The music industry doesn’t support artists that are different, unique or revolutionary anymore. They are mostly pushing clowns that will deliver mass-compatible crap, as this seems to promise high profits while keeping investments as low as possible.
The result of this strategy is that there is no more innovation, and there is no more relevant or even revolutionary music.
From the 1950s to the 1990s at least one new major music genre had been developed about every 3 years in average, while not a single new major genre has been developed in the 21st century.
Both record companies and today’s musicians are conservative, as they are no longer thriving innovation. Thus artists and the music all sound more and more the same – it’s mostly chart pop with hip hop influences, or vice-versa.
The industry intends to produce a single product that shall appeal to a wide audience. Record companies and producers want to deliver mass-compatible music produced in a factory-like way, reducing risks while maximising profits.
But music for the masses does not mean music for everyone. Not all people are the same, and some are not part of “the masses” of media influenced lemmings.
There will always be people who will not follow the trends dictated by others. Those are the ones who are different, and those are often the ones who are music lovers and who appreciate art.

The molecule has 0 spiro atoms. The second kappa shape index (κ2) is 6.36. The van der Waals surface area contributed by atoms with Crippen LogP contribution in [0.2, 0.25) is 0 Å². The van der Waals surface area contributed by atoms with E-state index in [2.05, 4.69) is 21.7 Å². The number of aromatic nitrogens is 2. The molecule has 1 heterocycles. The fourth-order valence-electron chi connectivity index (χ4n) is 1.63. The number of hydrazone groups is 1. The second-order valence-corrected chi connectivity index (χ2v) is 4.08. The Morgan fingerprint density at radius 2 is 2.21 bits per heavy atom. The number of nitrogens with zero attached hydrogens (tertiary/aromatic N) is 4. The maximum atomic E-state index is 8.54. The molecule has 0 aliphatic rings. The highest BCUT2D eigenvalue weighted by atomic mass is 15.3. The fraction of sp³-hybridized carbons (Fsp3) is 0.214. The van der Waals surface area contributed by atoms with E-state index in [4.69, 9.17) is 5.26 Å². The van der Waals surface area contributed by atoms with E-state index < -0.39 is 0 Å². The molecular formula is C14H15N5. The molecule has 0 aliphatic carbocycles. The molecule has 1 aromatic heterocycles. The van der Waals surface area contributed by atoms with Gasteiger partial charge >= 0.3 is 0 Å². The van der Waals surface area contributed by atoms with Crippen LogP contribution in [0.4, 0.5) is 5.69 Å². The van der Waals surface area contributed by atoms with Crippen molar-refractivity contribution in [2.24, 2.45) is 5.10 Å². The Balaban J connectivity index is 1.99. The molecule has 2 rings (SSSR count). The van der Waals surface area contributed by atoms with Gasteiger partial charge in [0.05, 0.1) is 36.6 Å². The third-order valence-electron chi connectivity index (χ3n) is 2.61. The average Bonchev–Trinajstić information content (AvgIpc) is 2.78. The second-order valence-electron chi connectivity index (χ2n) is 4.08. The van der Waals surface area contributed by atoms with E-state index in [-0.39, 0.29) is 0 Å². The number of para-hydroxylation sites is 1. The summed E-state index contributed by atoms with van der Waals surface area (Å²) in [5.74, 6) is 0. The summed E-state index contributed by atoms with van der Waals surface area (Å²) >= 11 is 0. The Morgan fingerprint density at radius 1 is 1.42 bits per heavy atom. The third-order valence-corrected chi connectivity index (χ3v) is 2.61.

Those are also the people that are now being mostly ignored by the entire music industry. And while those people have always been a minority, they also have been the ones who were willing to spend most money on music and art.
The media, including all kinds of talent shows, have had a very bad influence on both artists and fans within the past 20 years. Everybody now believes that in order to become successful, an artist has to follow trends and to bow to the rules dictated by record companies, by producers, and by the media.
But if you look back in history you’ll notice that the greatest artists have always been those who were different, those who didn’t fit the norms and who didn’t follow the trends of the time, those who broke the rules and who developed sounds and wrote songs that were unique and revolutionary.